Sound controls

Artist works with Richmond residents to tell community stories through sound

Armed with a shotgun mic, recorder and headphones, Richmond residents create their stories with the sounds of the city – with the help of a filmmaker.

Sebnem Ozpeta is one of Richmond’s engaging artists in the community this year, and she’s partnered with Walk Richmond and the Richmond Fitness and Wellness Association to host Sound Walk workshops for her public art project, WALK .

“The idea is to collaborate with members of the community.

“As an artist… it really is sometimes a challenge that you just don’t have full control over. But over the years, I think I started to like that component of my job,” Ozpeta said.

Community is very important to the Vancouver filmmaker, and she hopes to bring Richmond residents together and encourage them to get out and explore.

“Participants just bring their headphones and they just plug in. And we start recording,” Ozpeta said.

By giving participants professional sound equipment, she hopes they can start thinking about what it means to listen and understand how they are part of the sounds of the city.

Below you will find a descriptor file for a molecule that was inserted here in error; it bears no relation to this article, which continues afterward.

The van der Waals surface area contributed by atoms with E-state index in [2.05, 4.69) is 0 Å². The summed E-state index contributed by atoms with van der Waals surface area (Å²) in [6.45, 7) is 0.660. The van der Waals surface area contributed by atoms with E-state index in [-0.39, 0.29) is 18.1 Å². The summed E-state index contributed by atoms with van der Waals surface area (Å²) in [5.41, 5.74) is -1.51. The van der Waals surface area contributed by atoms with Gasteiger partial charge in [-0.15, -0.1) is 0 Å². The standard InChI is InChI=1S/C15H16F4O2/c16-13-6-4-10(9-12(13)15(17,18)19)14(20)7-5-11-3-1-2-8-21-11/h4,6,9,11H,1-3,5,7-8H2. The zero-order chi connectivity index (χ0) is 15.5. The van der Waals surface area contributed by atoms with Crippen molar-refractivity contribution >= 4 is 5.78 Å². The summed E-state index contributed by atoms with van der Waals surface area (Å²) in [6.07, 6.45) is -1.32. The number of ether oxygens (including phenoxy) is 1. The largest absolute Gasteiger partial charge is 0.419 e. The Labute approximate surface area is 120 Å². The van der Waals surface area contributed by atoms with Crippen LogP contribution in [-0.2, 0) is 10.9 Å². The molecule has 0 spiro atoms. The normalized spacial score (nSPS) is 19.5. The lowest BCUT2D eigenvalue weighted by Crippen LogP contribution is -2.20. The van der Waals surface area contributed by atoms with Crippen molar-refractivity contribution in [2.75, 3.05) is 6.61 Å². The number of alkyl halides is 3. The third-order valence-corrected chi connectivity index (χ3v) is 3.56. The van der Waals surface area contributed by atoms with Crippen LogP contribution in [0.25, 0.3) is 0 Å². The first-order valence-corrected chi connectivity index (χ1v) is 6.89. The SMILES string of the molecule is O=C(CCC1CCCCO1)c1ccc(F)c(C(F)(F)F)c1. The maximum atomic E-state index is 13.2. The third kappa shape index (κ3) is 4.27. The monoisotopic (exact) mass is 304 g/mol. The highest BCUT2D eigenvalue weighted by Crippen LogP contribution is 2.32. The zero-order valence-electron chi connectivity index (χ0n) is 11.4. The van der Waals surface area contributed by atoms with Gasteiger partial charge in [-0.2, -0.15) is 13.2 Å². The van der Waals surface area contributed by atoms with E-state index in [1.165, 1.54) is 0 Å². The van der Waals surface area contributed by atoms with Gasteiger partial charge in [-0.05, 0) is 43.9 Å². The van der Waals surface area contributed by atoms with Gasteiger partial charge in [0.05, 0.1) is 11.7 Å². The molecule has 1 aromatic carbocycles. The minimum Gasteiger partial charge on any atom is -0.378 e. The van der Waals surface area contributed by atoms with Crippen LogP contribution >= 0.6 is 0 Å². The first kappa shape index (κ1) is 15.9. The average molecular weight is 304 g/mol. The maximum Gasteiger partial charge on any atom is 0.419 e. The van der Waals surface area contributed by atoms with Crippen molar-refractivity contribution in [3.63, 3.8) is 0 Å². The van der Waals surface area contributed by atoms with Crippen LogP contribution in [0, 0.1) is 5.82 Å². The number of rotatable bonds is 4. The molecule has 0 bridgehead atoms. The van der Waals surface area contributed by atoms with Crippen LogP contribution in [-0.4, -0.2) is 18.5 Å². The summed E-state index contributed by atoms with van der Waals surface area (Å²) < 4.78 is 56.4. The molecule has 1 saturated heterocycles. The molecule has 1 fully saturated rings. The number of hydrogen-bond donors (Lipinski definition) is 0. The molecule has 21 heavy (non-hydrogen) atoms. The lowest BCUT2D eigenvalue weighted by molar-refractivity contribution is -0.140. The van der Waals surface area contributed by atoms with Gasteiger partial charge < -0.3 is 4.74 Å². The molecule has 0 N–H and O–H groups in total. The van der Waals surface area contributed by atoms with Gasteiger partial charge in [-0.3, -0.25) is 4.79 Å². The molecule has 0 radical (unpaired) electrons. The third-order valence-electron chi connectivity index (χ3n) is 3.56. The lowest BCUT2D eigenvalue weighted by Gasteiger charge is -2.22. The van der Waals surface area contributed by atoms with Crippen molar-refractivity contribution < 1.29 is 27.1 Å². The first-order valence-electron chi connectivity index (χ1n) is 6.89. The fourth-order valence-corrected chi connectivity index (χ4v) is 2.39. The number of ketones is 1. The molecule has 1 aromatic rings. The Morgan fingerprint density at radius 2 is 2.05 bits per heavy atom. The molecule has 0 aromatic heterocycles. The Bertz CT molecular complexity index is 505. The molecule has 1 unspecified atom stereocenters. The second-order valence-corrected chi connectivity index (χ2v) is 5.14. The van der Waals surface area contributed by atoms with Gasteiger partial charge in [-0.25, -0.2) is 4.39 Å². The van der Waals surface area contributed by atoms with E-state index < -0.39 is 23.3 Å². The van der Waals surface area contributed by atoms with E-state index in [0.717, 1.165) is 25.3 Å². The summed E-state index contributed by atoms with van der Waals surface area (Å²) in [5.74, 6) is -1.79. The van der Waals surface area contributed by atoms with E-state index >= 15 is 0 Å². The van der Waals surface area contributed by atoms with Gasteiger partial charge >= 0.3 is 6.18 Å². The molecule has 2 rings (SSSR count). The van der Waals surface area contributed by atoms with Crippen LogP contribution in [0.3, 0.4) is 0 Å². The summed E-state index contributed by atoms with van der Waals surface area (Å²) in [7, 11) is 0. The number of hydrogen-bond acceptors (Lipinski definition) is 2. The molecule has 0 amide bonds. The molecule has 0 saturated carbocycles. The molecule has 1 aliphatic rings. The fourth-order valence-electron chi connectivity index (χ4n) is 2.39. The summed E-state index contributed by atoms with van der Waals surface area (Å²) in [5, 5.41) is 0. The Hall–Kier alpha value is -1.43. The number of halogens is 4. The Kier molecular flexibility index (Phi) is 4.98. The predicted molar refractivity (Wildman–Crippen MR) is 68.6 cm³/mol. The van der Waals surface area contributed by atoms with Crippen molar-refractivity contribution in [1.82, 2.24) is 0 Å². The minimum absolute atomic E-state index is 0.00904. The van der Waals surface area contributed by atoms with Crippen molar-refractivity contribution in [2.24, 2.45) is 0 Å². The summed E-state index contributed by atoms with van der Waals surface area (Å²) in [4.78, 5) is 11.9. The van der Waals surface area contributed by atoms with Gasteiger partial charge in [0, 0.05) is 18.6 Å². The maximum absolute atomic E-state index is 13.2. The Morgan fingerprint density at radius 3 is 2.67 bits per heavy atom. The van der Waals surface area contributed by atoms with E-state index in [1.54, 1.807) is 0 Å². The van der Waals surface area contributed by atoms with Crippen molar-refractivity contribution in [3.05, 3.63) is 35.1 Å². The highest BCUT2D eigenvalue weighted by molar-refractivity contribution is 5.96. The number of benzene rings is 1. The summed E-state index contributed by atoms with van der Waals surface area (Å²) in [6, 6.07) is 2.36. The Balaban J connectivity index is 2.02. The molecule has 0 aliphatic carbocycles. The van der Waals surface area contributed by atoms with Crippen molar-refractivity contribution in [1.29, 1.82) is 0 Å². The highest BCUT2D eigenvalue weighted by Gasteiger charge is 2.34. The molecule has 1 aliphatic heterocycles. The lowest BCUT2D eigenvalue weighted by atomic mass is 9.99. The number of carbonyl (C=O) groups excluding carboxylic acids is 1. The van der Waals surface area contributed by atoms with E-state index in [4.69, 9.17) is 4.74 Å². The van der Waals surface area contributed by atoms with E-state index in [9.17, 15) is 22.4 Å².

Each workshop begins with a crash course in sounds and sound recording. After walking around and recording sounds to their liking, participants can share their stories and reflect on their experiences.

With their permission, Ozpeta would then return to the venue another day and film 360-degree videos to accompany the attendees’ stories.

Ozpeta hosted the first workshop at Garden City Park in June, and so far she’s collected four stories from participants.

“One of the stories is to compare with where [the participant] comes — the sound, for example — and how it’s different,” she said.

“It’s really up to you to create this safe place where people can connect… I live with them too, don’t I? It’s not [just] myself going and recording the “best” sound. That’s why I really appreciate it,” she said.

The stories from the first workshop paired with interactive 360-degree videos will be uploaded to the project website after being edited. Upon completion of the project, Ozpeta hopes to provide a glimpse of what the Richmond community looks like right now.

“It’s not just the sound of the location. It’s the collaboration of who lives here or who goes here… The stories are simple… But I think it’s important to have these stories,” she explained.

Follow the WALK storytelling project on the project website. Those interested in participating can register for Ozpeta’s next workshop at Horseshoe Slough on July 13 at 9 a.m.